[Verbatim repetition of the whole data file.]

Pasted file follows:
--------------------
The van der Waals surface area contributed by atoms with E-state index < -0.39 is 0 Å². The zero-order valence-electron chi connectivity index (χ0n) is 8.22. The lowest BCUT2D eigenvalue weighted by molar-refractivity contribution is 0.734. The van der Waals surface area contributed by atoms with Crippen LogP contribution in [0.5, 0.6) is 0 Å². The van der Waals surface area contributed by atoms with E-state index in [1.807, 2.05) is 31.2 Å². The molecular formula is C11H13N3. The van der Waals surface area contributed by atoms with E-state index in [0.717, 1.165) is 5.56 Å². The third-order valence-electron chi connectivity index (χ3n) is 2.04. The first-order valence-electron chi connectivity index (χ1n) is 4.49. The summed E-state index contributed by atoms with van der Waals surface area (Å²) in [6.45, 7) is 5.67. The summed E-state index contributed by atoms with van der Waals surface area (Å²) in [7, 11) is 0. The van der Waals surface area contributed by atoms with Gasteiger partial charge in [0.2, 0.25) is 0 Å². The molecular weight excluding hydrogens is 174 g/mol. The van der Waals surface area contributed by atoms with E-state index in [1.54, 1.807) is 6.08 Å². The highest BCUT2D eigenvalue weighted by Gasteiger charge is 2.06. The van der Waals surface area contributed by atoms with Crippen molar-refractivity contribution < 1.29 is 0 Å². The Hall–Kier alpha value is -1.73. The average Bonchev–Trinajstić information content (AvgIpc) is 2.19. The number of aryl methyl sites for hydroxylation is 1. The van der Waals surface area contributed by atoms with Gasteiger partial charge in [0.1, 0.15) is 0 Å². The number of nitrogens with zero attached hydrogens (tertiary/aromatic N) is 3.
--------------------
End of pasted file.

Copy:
The van der Waals surface area contributed by atoms with E-state index < -0.39 is 0 Å². The zero-order valence-electron chi connectivity index (χ0n) is 8.22. The lowest BCUT2D eigenvalue weighted by molar-refractivity contribution is 0.734. The van der Waals surface area contributed by atoms with Crippen LogP contribution in [0.5, 0.6) is 0 Å². The van der Waals surface area contributed by atoms with E-state index in [1.807, 2.05) is 31.2 Å². The molecular formula is C11H13N3. The van der Waals surface area contributed by atoms with E-state index in [0.717, 1.165) is 5.56 Å². The third-order valence-electron chi connectivity index (χ3n) is 2.04. The first-order valence-electron chi connectivity index (χ1n) is 4.49. The summed E-state index contributed by atoms with van der Waals surface area (Å²) in [6.45, 7) is 5.67. The summed E-state index contributed by atoms with van der Waals surface area (Å²) in [7, 11) is 0. The van der Waals surface area contributed by atoms with Gasteiger partial charge in [0.2, 0.25) is 0 Å². The molecular weight excluding hydrogens is 174 g/mol. The van der Waals surface area contributed by atoms with E-state index in [1.54, 1.807) is 6.08 Å². The highest BCUT2D eigenvalue weighted by Gasteiger charge is 2.06. The van der Waals surface area contributed by atoms with Crippen molar-refractivity contribution < 1.29 is 0 Å². The Hall–Kier alpha value is -1.73. The average Bonchev–Trinajstić information content (AvgIpc) is 2.19. The number of aryl methyl sites for hydroxylation is 1. The van der Waals surface area contributed by atoms with Gasteiger partial charge in [0.1, 0.15) is 0 Å². The number of nitrogens with zero attached hydrogens (tertiary/aromatic N) is 3.